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Tag Archives: Ian Dixon-Potter

Little England – The Museum of Comedy, London

Writer and Director: Ian Dixon Potter Reviewer: Maryam Philpott The nature of British identity in the twenty-first century is in considerable flux as we simultaneously try to look back to a once dominate Empire and forwards to whatever world status the UK will have in the next 10-20 years. Ian Dixon Potter’s new play Little England considers the political, economic ...

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Boy Stroke Girl – Etcetera Theatre, London

Writer &Director: Ian Dixon Potter Reviewer: Maryam Philpott We live in enlightened times, don’t we? Told we can do anything, be anything, try anything we want to, and find our individuality. But that’s not quite how things really are. Even for the unconventional there are recognisable traits, a look, a way of being that is “acceptable” – if you want ...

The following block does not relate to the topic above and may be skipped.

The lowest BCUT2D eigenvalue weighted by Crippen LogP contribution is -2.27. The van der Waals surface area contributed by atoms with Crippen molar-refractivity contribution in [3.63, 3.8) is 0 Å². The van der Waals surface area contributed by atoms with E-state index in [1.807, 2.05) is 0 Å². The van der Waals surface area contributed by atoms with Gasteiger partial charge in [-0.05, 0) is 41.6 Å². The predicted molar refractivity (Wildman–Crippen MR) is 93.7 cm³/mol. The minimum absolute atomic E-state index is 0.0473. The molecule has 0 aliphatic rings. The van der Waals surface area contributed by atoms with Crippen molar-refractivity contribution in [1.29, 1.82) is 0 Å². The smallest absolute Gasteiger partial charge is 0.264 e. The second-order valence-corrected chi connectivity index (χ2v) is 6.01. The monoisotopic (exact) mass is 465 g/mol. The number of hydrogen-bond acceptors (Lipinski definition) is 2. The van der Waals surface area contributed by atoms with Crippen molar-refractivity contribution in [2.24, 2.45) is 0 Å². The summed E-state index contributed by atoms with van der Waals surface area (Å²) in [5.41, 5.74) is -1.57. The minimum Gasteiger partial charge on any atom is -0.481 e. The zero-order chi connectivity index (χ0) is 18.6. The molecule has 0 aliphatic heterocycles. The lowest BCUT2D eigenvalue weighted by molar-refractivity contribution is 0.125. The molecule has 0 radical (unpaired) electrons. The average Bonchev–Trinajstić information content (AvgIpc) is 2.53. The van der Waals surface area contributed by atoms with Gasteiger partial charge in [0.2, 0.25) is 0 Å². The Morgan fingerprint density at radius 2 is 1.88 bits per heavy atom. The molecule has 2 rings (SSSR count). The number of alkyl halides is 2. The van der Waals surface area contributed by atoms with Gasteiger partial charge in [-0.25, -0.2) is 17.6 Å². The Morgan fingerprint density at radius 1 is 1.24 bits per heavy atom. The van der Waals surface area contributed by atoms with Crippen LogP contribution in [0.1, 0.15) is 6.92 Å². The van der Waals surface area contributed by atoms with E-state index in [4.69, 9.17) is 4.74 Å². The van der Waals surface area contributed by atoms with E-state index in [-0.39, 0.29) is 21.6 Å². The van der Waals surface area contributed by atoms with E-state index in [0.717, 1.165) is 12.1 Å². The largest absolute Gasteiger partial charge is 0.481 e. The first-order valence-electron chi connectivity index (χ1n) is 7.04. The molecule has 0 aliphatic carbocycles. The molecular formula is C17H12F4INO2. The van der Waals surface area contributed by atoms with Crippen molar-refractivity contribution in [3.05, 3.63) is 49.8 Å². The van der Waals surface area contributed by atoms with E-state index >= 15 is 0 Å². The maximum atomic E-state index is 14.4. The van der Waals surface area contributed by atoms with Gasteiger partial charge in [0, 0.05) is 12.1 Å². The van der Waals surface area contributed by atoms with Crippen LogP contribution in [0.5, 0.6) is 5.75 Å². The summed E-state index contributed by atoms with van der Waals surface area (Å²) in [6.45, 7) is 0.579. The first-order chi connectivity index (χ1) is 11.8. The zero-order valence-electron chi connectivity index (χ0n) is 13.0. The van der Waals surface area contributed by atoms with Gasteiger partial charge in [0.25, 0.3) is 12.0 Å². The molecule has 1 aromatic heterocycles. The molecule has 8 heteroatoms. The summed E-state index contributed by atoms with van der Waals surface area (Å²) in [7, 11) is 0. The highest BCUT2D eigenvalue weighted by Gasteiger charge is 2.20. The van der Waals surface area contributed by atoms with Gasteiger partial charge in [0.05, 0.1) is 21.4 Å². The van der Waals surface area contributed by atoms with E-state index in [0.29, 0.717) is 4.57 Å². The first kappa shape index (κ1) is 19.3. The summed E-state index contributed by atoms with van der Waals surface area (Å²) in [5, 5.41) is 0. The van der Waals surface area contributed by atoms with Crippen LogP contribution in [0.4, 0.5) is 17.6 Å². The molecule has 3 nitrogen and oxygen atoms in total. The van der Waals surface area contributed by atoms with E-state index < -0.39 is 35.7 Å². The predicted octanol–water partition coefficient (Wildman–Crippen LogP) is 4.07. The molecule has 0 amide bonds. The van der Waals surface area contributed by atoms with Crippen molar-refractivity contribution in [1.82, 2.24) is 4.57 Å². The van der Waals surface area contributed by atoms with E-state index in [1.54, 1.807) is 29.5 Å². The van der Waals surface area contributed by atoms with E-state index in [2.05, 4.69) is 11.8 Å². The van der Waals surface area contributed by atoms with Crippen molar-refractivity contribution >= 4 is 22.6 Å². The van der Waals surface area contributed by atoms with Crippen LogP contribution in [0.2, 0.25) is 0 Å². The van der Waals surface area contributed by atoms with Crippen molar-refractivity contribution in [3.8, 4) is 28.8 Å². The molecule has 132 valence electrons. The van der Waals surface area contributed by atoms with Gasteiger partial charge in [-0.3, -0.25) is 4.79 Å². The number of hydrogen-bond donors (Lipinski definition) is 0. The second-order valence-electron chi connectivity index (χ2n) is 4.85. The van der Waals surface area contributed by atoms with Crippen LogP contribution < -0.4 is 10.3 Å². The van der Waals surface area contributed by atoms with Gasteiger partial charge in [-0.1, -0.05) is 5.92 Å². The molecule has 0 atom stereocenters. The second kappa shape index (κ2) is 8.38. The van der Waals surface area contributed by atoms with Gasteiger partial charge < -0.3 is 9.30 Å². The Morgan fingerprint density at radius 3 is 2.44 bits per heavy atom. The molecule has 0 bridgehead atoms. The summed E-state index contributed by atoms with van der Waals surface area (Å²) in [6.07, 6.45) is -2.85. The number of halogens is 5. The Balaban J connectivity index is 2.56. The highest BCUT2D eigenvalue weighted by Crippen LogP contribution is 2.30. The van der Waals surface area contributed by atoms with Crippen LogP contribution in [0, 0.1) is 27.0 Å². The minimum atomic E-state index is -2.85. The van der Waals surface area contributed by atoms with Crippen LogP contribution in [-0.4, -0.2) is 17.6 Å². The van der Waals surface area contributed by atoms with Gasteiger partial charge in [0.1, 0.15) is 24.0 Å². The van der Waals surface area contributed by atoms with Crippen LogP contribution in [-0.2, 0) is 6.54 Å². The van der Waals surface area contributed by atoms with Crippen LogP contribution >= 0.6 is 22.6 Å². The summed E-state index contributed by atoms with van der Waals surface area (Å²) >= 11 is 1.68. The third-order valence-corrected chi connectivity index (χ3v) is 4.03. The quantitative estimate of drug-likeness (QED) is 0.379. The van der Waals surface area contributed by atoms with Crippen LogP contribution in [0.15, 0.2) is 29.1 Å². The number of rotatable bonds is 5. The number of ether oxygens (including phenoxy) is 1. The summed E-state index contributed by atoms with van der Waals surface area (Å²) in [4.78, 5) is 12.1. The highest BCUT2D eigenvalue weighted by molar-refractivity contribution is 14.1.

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The Resurrectionist – Etcetera Theatre, London

Writer: Robert Pope and Ian Dixon Potter Director: Courtney Larkin Reviewer: Maryam Philpott With Halloween fast approaching it’s the perfect time to revisit some classic horror stories. Golden Age Theatre Company have attempted to breathe new life into Mary Shelley’s Frankenstein by setting its play The Resurrectionist a few months before the book was written and focusing on the events ...

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BRIGHTON BITES: Golden Age Theatre Company – Boy Stroke Girl

Golden Age Theatre Company

Brighton Bites is our series of short, witty and slightly tongue-in-cheek insights into the offerings at England’s largest arts festival. Writer Ian Dixon Potter of Golden Age Theatre Company tell us about his showBoy Stroke Girl, performing at The Waren, Brighton.   How would you describe your show in one sentence? Boy Stroke Girl is a play about what happens ...

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The Dead Shepherd – White Bear Theatre, London

Writers: Robert Pope &Ian Dixon-Potter Director: Linda Miller Reviewer: Jon Wainwright In the turbulent world of late Elizabethan London, having the wrong sort of friendship with the wrong sort of playwright could send a man to the Bridewell (in the days when it specialized in torture and not fringe theatre). Intrigue was everywhere, from the bedroom to the Star Chamber, ...

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